Why Jeff Goldblum is in “a cycle of particularly appetised curiosity“

With the upcoming UK launch of his new documentary series, the actor, musician and generally interested fellow talks science, human nature, being inquisitive – and whose brain he'd like to pick.Monday, 2 March 2020

Jeff Goldblum practically crackles with curiosity. Eyes wide, posture keen, mouth agape, hand gestures expectant. It’s a quality he has famously leased in quantity to the big screen with an array of idiosyncratic, reactor-brained characters, be it Jurassic Park’s ‘chaotician’ Dr Ian Malcolm, Independence Day’s MIT-schooled cable repair man David Levinson, or infamously doomed teleportation genius Seth Brundle in The Fly. These films have explored big subjects – from alien invasions to ecologically questionable dinosaur resurrection, to risky scientific experiments: plenty for any interested mind to wrap itself around.

And Jeff Goldblum is an interested guy, for sure. Constantly referencing books he's reading, concepts he's investigating, peculiar things he's learned, asking questions – all articulated with that same physical brand of exuberance, and perhaps a little eccentricity – which the world rather likes to reflect back. This is the man who in 2017 was spotted in a diner van called 'Chef Goldblum' handing out free sausages in Sydney for the purposes of 'research' (we still don't know). Who reputedly kept a live fly as a pet on the set of The Fly so he could study its movements. Who still plays weekly-ish piano gigs with his jazz band, the Mildred Snitzer Orchestra, at an eatery in Los Angeles. His face has been the subject of meme-mania. And when time came to celebrate the 25th anniversary of Jurassic Park, the statue erected near Tower Bridge in London wasn't of a T. rex, or a brace of marauding velociraptors – but a 25ft likeness of Goldblum reclining on an elbow, clad in black, shirt open.    

Now, for a man apparently curious about the world and everything in it, he may have found his perfect vehicle. The Pennsylvania-born actor and musician—a man of 67 but who, by his own admission, is “still four years old in many respects”—is unleashing his eccentric brand of curiosity in a new Disney+ Original show. But instead of going high-altitude and big-issue, he explores an eclectic and curiously domestic suite of subjects: Politics, disease, and crime are out. Bikes, pools, and tattoos are in. This is The World According to Jeff Goldblum according to Jeff Goldblum.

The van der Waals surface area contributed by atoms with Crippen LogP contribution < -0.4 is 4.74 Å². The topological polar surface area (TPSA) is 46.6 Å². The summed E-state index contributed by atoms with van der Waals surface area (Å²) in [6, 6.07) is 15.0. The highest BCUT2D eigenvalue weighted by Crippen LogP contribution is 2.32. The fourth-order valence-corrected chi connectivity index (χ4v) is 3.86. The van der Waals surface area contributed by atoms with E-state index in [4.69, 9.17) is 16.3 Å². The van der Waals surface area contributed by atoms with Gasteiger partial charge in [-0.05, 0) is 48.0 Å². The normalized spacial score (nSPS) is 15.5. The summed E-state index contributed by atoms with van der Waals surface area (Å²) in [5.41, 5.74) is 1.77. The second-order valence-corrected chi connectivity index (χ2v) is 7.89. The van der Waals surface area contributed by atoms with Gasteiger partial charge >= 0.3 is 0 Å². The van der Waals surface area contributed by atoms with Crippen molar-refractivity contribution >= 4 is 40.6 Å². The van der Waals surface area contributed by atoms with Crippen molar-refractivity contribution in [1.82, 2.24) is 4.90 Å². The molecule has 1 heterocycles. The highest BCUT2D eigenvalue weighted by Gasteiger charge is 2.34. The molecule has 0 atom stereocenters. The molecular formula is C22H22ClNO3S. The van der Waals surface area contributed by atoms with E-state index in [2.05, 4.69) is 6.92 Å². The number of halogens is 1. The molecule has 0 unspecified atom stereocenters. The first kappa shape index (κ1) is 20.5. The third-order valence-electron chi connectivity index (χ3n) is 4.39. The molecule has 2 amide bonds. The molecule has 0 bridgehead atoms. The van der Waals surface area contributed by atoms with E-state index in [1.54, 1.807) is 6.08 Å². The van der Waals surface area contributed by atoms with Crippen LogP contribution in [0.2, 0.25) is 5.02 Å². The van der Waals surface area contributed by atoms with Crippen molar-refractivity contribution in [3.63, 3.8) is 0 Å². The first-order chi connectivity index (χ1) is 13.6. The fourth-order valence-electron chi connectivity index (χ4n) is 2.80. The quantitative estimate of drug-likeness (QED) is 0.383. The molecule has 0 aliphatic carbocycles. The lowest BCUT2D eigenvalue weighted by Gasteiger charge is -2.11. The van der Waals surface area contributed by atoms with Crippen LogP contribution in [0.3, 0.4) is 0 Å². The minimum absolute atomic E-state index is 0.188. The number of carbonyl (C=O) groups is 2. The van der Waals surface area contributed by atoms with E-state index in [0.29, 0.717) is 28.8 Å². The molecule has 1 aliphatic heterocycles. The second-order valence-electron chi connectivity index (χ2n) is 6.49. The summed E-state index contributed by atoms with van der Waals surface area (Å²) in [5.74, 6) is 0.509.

Your subjects—denim, gaming, ice cream, barbecue and so on—seem quite disparate, albeit universally experienced. Why these?

They’re disparate, eclectic, a mélange, a potpourri, a shepherd’s pie, with many surprises. I’d recently hosted three episodes of a National Geographic show called Explorer—and really loved them. That’s how this show came about. We thought we’d do familiar subjects in which we might be able to find something unexpected: historic, scientific, and something of the human connection, our own story, triggered by these things. 

And also we wanted them to be triggers for my own fun, personal, Jungian odyssey of self-discovery and story-making. We didn’t know what it was going to be. That saucy title just evolved as we saw what the show became.

Are you curious about why you’re curious?